I've experimented with quite a variety of LED lighting in the past few years.
I am therefore surprised that this lamp is specified as "natural white" if its colour temperature is specified as 4500 Kelvin. That is not natural light, though it's certainly not yellowish like 2,700K, which is like incandescent lighting.
No wonder you weren't happy with it.
In the kitchen I use spot lamps varying between 3 watts (just one of those over the kitchen sink) to 6 and 9 watt units. which are around 6,000K,and they make colours look quite natural, somewhat akin to the light of midday sun. It's very nice to have that kind of lighting, especially on short winter days and nights here in the UK.
One also has to bear in mind other factors.
Angle of dispersion, particularly with spot lamps. This can be as narrow as 30º (less in rare cases) to the more common 40º and 60º spots.
Then there are those using SMDs (surface mounted devices) often used in "corn" lamps, because they slightly resemble a corn cob, that can spread the light quite uniformly and over a much wider angle. That's what is shown here.
So you need to determine how far away from the surface or objects which are to be illuminated and whether you want the lamp to highlight or add a more diffuse lighting.
Also of importance and especially related to cost and potential savings is thermal dissipation capacity. Some of the spot lamps can fail WAY before their LEDs would, because of cheap electronic components and especially because the thermal dissipation capacity of the metal jacket is not up to handling the heat generated by, for example, a 9 watt lamp. Yes - LEDs are far more efficient, but they still generate heat which needs to be effectively dissipated.
Corn lamps with their arrays of SMDs, placed circumferentially on the lamp's surface, can better dissipate heat, though again, many are made with inferior electronic components which can drastically shorten the lifetime of such a unit as a whole.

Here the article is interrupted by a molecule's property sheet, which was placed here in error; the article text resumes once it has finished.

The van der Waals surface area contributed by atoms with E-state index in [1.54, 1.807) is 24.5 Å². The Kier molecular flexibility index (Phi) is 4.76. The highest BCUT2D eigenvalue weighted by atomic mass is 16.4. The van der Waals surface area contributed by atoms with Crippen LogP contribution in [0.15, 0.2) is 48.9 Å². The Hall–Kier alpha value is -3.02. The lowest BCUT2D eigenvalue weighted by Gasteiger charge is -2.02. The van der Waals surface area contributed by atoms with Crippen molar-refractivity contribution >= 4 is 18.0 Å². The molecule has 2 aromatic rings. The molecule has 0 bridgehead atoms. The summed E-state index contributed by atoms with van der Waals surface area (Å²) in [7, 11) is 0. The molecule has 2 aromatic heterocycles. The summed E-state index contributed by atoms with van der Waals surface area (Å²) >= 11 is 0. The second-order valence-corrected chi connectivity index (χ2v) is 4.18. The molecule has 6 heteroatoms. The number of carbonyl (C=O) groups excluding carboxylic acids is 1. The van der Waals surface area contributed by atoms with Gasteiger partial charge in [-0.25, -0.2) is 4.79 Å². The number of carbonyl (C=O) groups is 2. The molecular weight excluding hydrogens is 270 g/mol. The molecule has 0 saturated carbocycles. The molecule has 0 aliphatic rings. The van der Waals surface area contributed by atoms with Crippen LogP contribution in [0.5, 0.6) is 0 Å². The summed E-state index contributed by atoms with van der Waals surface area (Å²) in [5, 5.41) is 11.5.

You may find the following table of use:
Name of White Kelvin Color Temp. Comparable to a:
Warm White 2700-3500 Kelvin typical incandescent light bulb
Natural White 4000-4500 Kelvin typical retail space white fluorescent lighting
Day / Daylight White 5000-6000 Kelvin used for high color definition - typical noon day sun in many parts of the world
Cool / Commercial White 6000-7000 Kelvin used in many industrial and commercial applications like hospitals.
I would suggest trying something around 6,000 K, though, again, you may find it a bit too bluish for your liking.
I should add, we also use warm white LED corn lamps in a few locations (20 watt units), which provide a sufficient quantity of light (unless one desires something almost blindingly bright), that serve well in a bedroom or living room. I don't find them too yellow, but you have to ensure they are the right colour temperature. Ours are about 3,000 - 3,500 K. It seems to me you'd probably be more satisfied with that.
There can be other details, but these are probably the most important points to be aware of.
Hope this is of some help. :-)